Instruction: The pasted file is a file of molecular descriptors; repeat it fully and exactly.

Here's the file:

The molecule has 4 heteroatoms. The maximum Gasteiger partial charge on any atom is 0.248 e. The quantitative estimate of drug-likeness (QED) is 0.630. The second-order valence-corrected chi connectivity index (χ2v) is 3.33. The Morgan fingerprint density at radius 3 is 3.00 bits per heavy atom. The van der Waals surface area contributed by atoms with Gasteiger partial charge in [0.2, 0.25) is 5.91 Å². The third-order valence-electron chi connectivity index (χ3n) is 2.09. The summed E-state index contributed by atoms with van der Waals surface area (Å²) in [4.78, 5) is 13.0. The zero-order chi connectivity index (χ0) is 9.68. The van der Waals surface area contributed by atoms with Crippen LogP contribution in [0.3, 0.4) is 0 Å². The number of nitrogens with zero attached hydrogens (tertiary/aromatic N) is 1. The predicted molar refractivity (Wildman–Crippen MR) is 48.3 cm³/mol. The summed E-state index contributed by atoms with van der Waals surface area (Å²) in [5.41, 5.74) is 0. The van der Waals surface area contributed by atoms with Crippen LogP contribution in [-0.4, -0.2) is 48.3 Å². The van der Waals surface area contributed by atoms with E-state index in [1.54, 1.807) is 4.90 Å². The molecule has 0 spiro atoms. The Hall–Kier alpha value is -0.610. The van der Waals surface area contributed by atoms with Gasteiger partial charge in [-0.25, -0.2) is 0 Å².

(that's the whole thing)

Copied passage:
The molecule has 4 heteroatoms. The maximum Gasteiger partial charge on any atom is 0.248 e. The quantitative estimate of drug-likeness (QED) is 0.630. The second-order valence-corrected chi connectivity index (χ2v) is 3.33. The Morgan fingerprint density at radius 3 is 3.00 bits per heavy atom. The van der Waals surface area contributed by atoms with Gasteiger partial charge in [0.2, 0.25) is 5.91 Å². The third-order valence-electron chi connectivity index (χ3n) is 2.09. The summed E-state index contributed by atoms with van der Waals surface area (Å²) in [4.78, 5) is 13.0. The zero-order chi connectivity index (χ0) is 9.68. The van der Waals surface area contributed by atoms with Crippen LogP contribution in [0.3, 0.4) is 0 Å². The number of nitrogens with zero attached hydrogens (tertiary/aromatic N) is 1. The predicted molar refractivity (Wildman–Crippen MR) is 48.3 cm³/mol. The summed E-state index contributed by atoms with van der Waals surface area (Å²) in [5.41, 5.74) is 0. The van der Waals surface area contributed by atoms with Crippen LogP contribution in [-0.4, -0.2) is 48.3 Å². The van der Waals surface area contributed by atoms with E-state index in [1.54, 1.807) is 4.90 Å². The molecule has 0 spiro atoms. The Hall–Kier alpha value is -0.610. The van der Waals surface area contributed by atoms with Gasteiger partial charge in [-0.25, -0.2) is 0 Å².